The best renovation of 2018: The Golf Course at Adare Manor

Golf Course at Adare Manor
The Golf Course at Adare Manor was redesigned by none other than Tom Fazio.
LC Lambrecht

Planting your peg on the first tee of a great new course is like waking up on Christmas morning. You may have some idea about the gifts that await, but the surprise is half the fun. As each hole unfolds, it’s akin to unwrapping one present at a time. Each hole, and course, is different, and that’s what makes it so enjoyable. As the calendar year comes to a close, GOLF.com will unveil its best of the best when it comes to new courses of 2018. Check the December 2018 issue of GOLF magazine for the full lineup.

 

On the tee: The best new renovation of the year

The Golf Course At Adare Manor
Adare, Co. Limerick, Ireland
7,509 Yards, Par 72
adaremanor.com

At Adare Manor in 1995, Robert Trent Jones Sr., built what many considered the greatest parkland course in Ireland. Twenty years later, the resort’s new owner, renowned Irish entrepreneur JP McManus, had other ideas: We can do better. So he gutted the layout and enlisted Augusta National’s consulting architect, Tom Fazio, together with Fazio’s senior design associate, Tom Marzolf, to start fresh.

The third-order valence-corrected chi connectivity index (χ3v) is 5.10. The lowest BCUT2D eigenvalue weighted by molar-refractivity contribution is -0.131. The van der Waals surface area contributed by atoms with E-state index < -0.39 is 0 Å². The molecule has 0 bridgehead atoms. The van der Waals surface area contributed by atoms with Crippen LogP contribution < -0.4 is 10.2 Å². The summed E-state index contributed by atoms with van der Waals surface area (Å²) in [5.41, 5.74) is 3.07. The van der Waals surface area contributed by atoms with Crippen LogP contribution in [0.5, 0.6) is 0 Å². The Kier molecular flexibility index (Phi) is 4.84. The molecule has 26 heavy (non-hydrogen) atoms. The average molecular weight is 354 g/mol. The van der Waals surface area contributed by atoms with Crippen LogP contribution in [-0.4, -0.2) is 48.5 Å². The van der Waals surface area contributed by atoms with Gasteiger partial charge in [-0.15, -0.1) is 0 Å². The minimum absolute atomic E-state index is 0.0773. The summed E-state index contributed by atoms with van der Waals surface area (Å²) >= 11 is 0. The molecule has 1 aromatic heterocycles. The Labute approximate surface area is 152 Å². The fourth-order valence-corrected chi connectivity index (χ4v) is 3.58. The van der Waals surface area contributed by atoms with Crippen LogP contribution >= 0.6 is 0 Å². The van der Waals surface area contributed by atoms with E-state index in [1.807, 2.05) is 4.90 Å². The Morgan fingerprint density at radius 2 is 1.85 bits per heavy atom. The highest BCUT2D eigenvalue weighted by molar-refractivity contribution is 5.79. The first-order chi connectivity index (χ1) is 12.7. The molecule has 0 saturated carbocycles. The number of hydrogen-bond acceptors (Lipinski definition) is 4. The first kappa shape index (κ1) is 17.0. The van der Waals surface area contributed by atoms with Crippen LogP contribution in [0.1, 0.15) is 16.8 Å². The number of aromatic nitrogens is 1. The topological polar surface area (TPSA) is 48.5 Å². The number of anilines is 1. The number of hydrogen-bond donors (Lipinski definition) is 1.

It’s a coin flip as to whether Adare is a brand new course—as Fazio asserts— or merely a major remodel, which involves a complete redesign. We’ll opt for the latter, as the routing and golf-hole corridors remain as they were, but the look and playing appearance from old to new is starkly different. Picture an endless green carpet of fairway grass, with no traditional rough, à la the home of the Masters.

Although the flattish front nine at Adare won’t remind you of Augusta, everything else will. Only 42 bunkers dot the course, and they’re of brilliant white sand and simple shapes. Distinctive local flora accents every hole. But the greens are the story, propped up well above the fairways and sporting yips-inducing speed with slopes to conquer if you miss the putting surface. Look for a Ryder Cup here in the near future, which is precisely what McManus envisions.